For more information on the Paid Sick Leave Law and how you it may affect your current policies, please contact Dena B. Calo, Esq., Director of the Human Resources Practice Group and Partner in the Employment Law & Litigation Group, at dcalo@genovaburns.com, or Erica B. Lowenthal, Esq., Associate in the Employment Law & Litigation Group, at elowenthal@genovaburns.com.

Employer Can Be Liable For Its Predecessor’s FLSA Violations

The Third Circuit Court of Appeals recently held that an employer can be liable for its predecessor’s violations of the Fair Labor Standards Act. Thompson v. Real Estate Mortgage Network, No. 12-3828 (3d Cir. Apr. 4, 2014). The Third Circuit joins the Seventh and Ninth Circuits on the list of federal circuit courts that have extended successor liability –  a doctrine which has been applied to violations of Title VII, the NLRA, ERISA, the MPPAA, and the ADEA – to violations of the FLSA.

In light of Thompson, every employer in the Third Circuit that intends to acquire another business should fully vet its predecessor’s wage and hour practices for the three-year period that precedes acquisition. Such employers should also take into consideration that owners, officers, and other supervisory personnel may be personally liable for violations under the FLSA.

For more information about the impact of Thompson and our firm’s wage and hour compliance audit services, please contact John R. Vreeland, Esq., Director of the firm’s Wage & Hour Compliance Practice Group, jvreeland@genovaburns.com, or Joseph V. Manney, Esq., jmanney@genovaburns.com.

NJ Federal Court Rules Pension Plan Established by Church-Controlled Hospital Not an ERISA-Exempt Church Plan

On March 31, 2014 the U.S. District Court in New Jersey held that a defined benefit pension plan established by St. Peter’s Healthcare System was not a church plan exempt under ERISA despite the fact that St. Peter’s is controlled by and associated with the Roman Catholic Church and its employees are considered employees of the Roman Catholic Church. Kaplan v. St. Peter’s Healthcare Sys., 2014 U.S. Dist. LEXIS 44963.

The suit arose from a claim by a former St. Peter’s employee that the pension plan was under-funded to the tune of $70 million. St. Peter’s moved to dismiss the complaint on the grounds of lack of subject matter jurisdiction claiming that the pension plan is an ERISA-exempt church plan. The Court denied St. Peter’s motion and found that the plan did not qualify as an ERISA-exempt church plan.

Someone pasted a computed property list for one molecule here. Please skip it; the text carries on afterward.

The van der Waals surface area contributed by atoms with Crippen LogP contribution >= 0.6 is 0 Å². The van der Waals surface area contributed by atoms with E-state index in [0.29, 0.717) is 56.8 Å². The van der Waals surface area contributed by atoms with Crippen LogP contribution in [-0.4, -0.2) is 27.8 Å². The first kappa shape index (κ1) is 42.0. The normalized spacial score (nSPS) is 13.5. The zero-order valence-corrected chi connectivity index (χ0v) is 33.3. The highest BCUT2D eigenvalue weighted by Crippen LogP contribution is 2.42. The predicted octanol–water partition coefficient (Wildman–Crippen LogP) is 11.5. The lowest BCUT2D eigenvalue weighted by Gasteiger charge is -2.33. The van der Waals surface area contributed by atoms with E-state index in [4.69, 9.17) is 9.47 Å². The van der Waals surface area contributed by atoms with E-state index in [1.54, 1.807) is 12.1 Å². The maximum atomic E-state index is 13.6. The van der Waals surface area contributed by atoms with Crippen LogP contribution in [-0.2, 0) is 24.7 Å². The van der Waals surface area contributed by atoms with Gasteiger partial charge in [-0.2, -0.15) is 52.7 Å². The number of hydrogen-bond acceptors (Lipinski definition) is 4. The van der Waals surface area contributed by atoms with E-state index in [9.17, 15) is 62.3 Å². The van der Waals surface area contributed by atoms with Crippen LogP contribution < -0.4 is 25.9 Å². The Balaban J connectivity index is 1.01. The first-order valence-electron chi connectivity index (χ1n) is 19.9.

The Court focused its analysis on the plain meaning of ERISA’s church plan exemption and held that “Congress has explicitly provided two ways to fall within the church plan exemption: (1) a plan established and maintained by a church, or (2) a plan established by a church and maintained by a tax-exempt organization, the principal purpose or function of which is the administration or funding of the plan, that is either controlled by or associated with the church.” The Court held that St. Peter’s satisfied neither of these requirements because, while St. Peter’s sponsored the plan and is controlled by and associated with the Roman Catholic Church, the plan was not established by the Church in the first instance and therefore is not an ERISA-exempt church plan. Judge Shipp relied on a recent decision by a federal court in California which found that ERISA “requires that a church establish a church plan …[defendant’s] effort to expand the scope of the church plan exemption to any organization maintained by a church-associated organization stretches the statutory text beyond its logical ends.” The Court declined to defer to an IRS Ruling that St. Peter’s plan was an ERISA-exempt church plan.

Sponsors of defined benefit pension plans, especially those plans that converted to church plan status, should review the status of these plans to confirm that they comply with ERISA and the “established by a church” requirement. If you have any questions or for more information about this decision or ERISA and its impact on your organization or your employees’ benefit plans, please contact Patrick W. McGovern, Esq., pmcgovern@genovaburns.com or Gina M. Schneider, Esq., gmschneider@genovaburns.com in the Firm’s Employee Benefits Practice Group.

Northwestern University Scholarship Football Players Receive the Right to Organize

Region 13 of the National Labor Relations Board delivered a Final Decision and Direction of Election in the closely-watched case concerning Northwestern University’s football players’ attempt to unionize.   In Northwestern University v. College Athletes Players Association (“CAPA”), the NLRB ruled that those football players who currently are recipients of the grant-in-aid scholarships and who have not exhausted their four-year NCAA eligibility will be eligible to vote in the election to name CAPA as their bargaining representative for collective bargaining purposes.  The NLRB excluded football players who are not receiving scholarships as it found such players were not “employees” under the Act.  This decision has the potential to alter the landscape of the collegiate athletics system with lasting impact on future university athletic department recruiting and programs.